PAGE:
Roella glomerata

A. DC.

Family : Campanulaceae
Common names : Amazombe (isiZulu); ibhosisi (isiXhosa)

Inflorescence, showing white flowers

Roella glomerata with its large, white to pale blue flowers, is the only member of the South African endemic genus, Roella that is found outside the Cape Floristic Region.

Description
Roella glomerata is a summer flowering, erect, branched shrublet, up to 600 mm tall. Leaves are numerous, linear-lanceolate, stiff, bristly, often with an axillary cluster of smaller leaves.

Flowers are regular, sessile, in dense heads at the tips of branches; bracts are leaf-like. The bell-shaped corolla is white to pale blue consisting of 5, deeply divided corolla lobes fused into a short tube. Similarly the hairless calyx has five lobes fused into a short tube. Stamens are five, free and inserted at the base of the corolla tube; filaments are expanded at the base to form a dome over a nectiferous disc; anthers are linear and attached to the filament at its base. The 2-locular ovary is inferior and crowned by the nectiferous disc; the style is rod-like with 2 glands at the base of a 2-lobed stigma. In each locule are numerous ovules. The fruit is a capsule which opens by an apical plug.

Conservation status
This species is currently listed as LC (Least Concern) in the Red List of South African Plants, which means that it is not considered to be under any risk of extinction. However, recent visits to known localities to study the species in the field, suggested the contrary. The remaining natural habitat of R . glomerata is rapidly declining as a result of urban expansion along the KwaZulu-Natal southern coast and areas around East London in the Eastern Cape. A revision of its conservation status could be necessary in the foreseeable future.

Distribution and habitat
Roella glomerata is endemic to South Africa and is the only Roella species occurring in the summer rainfall region. It can be found along the Eastern Cape and KwaZulu-Natal coast where it is historically known from East London to Durban. The species occupies sandy flats and grasslands at altitudes between 10 170 m.

Growing in habitat

Derivation of name and historical aspects
The name Roella, was given to the genus by Linnaeus in 1753, to honour the Dutch Anatomist, G. Roelle. The species glomerata was first described by Alphonse De Candolle in 1839, based on a collection of J.F. Drège from grasslands near a river mouth in Pondoland in the Eastern Cape. When De Candolle described the species he most likely derived the specific epithet from the tight arrangement of the flowers in a head-like inflorescence, which he referred to as floribus glomeratis '.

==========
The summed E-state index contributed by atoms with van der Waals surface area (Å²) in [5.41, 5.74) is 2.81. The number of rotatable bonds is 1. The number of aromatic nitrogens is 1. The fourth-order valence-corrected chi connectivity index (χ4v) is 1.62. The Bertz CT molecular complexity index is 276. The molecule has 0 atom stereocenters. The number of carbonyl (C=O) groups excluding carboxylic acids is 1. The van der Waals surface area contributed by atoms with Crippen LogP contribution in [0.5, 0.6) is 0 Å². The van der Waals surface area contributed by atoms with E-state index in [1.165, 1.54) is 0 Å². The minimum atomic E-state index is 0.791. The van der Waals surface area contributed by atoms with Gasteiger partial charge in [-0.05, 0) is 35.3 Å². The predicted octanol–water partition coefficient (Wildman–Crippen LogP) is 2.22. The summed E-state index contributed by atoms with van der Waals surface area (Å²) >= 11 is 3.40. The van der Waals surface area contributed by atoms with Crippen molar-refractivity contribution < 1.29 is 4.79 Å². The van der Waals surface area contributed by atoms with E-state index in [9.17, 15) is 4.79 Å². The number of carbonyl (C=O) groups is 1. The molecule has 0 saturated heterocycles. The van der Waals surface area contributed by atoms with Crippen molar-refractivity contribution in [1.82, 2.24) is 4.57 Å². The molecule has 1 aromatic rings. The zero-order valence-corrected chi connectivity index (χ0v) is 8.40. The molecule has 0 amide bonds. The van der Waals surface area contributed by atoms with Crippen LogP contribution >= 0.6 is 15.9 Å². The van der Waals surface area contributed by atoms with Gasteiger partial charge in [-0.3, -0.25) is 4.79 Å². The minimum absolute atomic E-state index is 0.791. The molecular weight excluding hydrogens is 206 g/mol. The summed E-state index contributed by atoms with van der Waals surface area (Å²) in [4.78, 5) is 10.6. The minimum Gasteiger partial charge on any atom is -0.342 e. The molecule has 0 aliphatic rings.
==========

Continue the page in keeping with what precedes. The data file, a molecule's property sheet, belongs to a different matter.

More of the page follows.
Ecology
Roella glomerata is likely to have a similar pollination syndrome as for the genus as described in a separate article by the second author.

Uses and cultural aspects
In KwaZulu-Natal Roella glomerata is used to treat lower back pain.

Growing Roella glomerata

This species is not known to be cultivated as it cannot easily be propagated. However, its attractive white to pale blue flowers and foliage would make it a potential garden ornamental, or with its long stems, a cut-flower.

References and further reading

  • Adamson, R.S. 1952. A revision of the genera Prismatocarpus and Roella . Journal of South African Botany 27: 93166.
  • Cupido, C. 2011. Roella . www.plantzafrica.com/plantqrs/roella.htm
  • Cupido, C.N. & Nelson, L.J. 2012. Floral functional structure, sexual phases, flower visitors and aspects of breeding system in Roella ciliata (Campanulaceae) in a fragmented habitat. Plant Systematics and Evolution 298: 931 936.
  • Leistner, O.A. (ed.). 2000. Seed plants of southern Africa: families and genera. Strelitzia 10. National Botanical Institute, Pretoria.
  • Raimondo, D., Von Staden, L., Foden, W., Victor, J.E., Helme, N.A., Turner, R.C., Kamundi, D.A. & Manyama, P.A. (eds). 2009. Red List of South African plants 2009. Strelitzia 25. South African National Biodiversity Institute, Pretoria.

 

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Mischke Engelbrecht and Christopher Cupido

Compton Herbarium

September 2014

 

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